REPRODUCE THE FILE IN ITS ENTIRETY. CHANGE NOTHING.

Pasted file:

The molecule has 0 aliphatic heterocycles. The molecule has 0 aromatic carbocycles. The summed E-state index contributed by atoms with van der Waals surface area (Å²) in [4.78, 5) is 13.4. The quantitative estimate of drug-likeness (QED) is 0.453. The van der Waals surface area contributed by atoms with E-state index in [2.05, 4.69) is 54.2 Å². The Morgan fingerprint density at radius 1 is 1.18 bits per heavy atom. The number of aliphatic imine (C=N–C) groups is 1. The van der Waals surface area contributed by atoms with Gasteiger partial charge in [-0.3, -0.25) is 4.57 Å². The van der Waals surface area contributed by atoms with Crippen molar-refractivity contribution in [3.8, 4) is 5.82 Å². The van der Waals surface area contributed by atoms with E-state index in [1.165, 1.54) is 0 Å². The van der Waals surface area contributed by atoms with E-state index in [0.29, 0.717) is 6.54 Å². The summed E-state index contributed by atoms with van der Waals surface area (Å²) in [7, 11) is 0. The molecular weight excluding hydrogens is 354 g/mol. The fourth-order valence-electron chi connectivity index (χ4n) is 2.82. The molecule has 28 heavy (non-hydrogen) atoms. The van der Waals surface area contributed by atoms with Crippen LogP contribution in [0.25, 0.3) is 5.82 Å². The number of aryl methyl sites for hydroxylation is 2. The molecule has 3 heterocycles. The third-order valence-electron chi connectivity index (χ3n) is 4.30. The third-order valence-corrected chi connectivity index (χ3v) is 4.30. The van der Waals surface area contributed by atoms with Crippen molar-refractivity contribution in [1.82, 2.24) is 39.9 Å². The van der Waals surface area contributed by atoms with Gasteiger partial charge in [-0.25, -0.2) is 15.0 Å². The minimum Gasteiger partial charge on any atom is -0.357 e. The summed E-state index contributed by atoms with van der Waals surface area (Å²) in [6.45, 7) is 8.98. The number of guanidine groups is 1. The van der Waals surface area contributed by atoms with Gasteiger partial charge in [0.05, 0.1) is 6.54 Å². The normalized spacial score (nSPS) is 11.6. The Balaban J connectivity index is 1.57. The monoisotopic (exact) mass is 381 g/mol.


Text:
The molecule has 0 aliphatic heterocycles. The molecule has 0 aromatic carbocycles. The summed E-state index contributed by atoms with van der Waals surface area (Å²) in [4.78, 5) is 13.4. The quantitative estimate of drug-likeness (QED) is 0.453. The van der Waals surface area contributed by atoms with E-state index in [2.05, 4.69) is 54.2 Å². The Morgan fingerprint density at radius 1 is 1.18 bits per heavy atom. The number of aliphatic imine (C=N–C) groups is 1. The van der Waals surface area contributed by atoms with Gasteiger partial charge in [-0.3, -0.25) is 4.57 Å². The van der Waals surface area contributed by atoms with Crippen molar-refractivity contribution in [3.8, 4) is 5.82 Å². The van der Waals surface area contributed by atoms with E-state index in [1.165, 1.54) is 0 Å². The van der Waals surface area contributed by atoms with E-state index in [0.29, 0.717) is 6.54 Å². The summed E-state index contributed by atoms with van der Waals surface area (Å²) in [7, 11) is 0. The molecular weight excluding hydrogens is 354 g/mol. The fourth-order valence-electron chi connectivity index (χ4n) is 2.82. The molecule has 28 heavy (non-hydrogen) atoms. The van der Waals surface area contributed by atoms with Crippen LogP contribution in [0.25, 0.3) is 5.82 Å². The number of aryl methyl sites for hydroxylation is 2. The molecule has 3 heterocycles. The third-order valence-electron chi connectivity index (χ3n) is 4.30. The third-order valence-corrected chi connectivity index (χ3v) is 4.30. The van der Waals surface area contributed by atoms with Crippen molar-refractivity contribution in [1.82, 2.24) is 39.9 Å². The van der Waals surface area contributed by atoms with Gasteiger partial charge in [-0.25, -0.2) is 15.0 Å². The minimum Gasteiger partial charge on any atom is -0.357 e. The summed E-state index contributed by atoms with van der Waals surface area (Å²) in [6.45, 7) is 8.98. The number of guanidine groups is 1. The van der Waals surface area contributed by atoms with Gasteiger partial charge in [0.05, 0.1) is 6.54 Å². The normalized spacial score (nSPS) is 11.6. The Balaban J connectivity index is 1.57. The monoisotopic (exact) mass is 381 g/mol.